Children will want to know what the separation or divorce means to the family and, most importantly, who will take care of them. Listen carefully to your children, treat their questions seriously, and answer their questions as honestly and openly as you can.
Expect questions such as:
Younger children want to hear how their needs will be met; reassure them that they will still go to their swimming lessons and have someone to help them with homework and cook dinner for them. Although this age group may not ask many questions at first, they will have many worries and fears about their future. Read Why? and Feelings in the kid’s guide to help you prepare for what younger children may ask at this time.
Teenage children have more life experience and therefore will be more aware of how the separation or divorce may impact them. They need the same reassurances as younger children, and may also need encouragement to express their fears. Learn more about the concerns your teenage children may have in the teen guide’s Frequently Asked Questions section.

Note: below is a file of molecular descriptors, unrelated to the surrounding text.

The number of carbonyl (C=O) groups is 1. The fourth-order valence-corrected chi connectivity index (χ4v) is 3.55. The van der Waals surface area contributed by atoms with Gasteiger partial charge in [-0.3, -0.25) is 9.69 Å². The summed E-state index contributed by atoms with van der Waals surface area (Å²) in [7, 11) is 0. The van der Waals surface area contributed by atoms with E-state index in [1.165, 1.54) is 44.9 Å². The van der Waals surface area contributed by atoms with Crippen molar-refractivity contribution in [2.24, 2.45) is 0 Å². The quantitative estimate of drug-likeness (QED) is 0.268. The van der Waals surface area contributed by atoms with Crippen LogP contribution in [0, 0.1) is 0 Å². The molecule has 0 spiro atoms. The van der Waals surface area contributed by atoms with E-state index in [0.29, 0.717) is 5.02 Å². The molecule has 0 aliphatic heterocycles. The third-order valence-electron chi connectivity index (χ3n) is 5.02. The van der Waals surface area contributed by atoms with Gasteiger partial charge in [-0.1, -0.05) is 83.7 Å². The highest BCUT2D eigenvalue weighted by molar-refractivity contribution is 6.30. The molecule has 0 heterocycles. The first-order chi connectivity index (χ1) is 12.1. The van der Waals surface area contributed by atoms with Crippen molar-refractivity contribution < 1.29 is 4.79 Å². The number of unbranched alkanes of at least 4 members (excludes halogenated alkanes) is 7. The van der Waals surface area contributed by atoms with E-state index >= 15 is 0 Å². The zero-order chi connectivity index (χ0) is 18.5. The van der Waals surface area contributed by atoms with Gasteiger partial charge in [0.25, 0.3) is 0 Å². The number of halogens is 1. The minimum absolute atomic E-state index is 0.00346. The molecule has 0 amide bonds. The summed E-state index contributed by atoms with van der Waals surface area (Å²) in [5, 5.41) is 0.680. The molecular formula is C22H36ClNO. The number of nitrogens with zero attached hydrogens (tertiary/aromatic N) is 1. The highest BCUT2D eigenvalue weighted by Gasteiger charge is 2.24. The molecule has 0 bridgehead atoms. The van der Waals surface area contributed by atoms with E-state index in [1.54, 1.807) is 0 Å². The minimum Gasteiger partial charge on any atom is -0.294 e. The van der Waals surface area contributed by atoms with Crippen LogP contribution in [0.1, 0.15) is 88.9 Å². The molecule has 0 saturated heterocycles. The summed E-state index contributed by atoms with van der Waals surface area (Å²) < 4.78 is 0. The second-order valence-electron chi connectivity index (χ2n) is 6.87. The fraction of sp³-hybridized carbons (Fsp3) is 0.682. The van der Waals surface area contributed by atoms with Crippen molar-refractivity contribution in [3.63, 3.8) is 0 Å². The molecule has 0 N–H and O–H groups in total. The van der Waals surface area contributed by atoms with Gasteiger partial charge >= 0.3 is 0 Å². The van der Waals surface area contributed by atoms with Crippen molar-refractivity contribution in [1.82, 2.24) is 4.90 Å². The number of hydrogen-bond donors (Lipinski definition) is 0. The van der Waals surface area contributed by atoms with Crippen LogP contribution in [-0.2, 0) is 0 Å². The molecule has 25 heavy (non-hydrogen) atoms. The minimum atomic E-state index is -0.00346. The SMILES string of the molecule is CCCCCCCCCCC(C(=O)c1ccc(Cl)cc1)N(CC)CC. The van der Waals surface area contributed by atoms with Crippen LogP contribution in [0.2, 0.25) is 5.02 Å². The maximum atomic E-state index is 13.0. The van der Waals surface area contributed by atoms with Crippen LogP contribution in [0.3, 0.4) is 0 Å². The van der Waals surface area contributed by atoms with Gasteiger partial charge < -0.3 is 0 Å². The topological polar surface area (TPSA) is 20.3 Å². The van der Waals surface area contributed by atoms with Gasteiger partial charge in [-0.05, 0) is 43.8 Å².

Allow your children to express their feelings. Recognize that emotions such as sadness, anger, confusion, and guilt, are normal. See the Feelings and Emotions section of this guide for advice on how to help your child work through their feelings.
Be patient with your children. It may take them some time to digest the information; although children may appear to understand something you are telling them, they may not be listening because they are “stuck” on something you said early on in the discussion. Don't be surprised if they bring the conversation back to something that was discussed a while ago.
General tips for handling your children's questions:
Once the children know about your decision to separate or divorce, use the suggestions in Keeping the lines of communication open to encourage continued conversations between you and your children.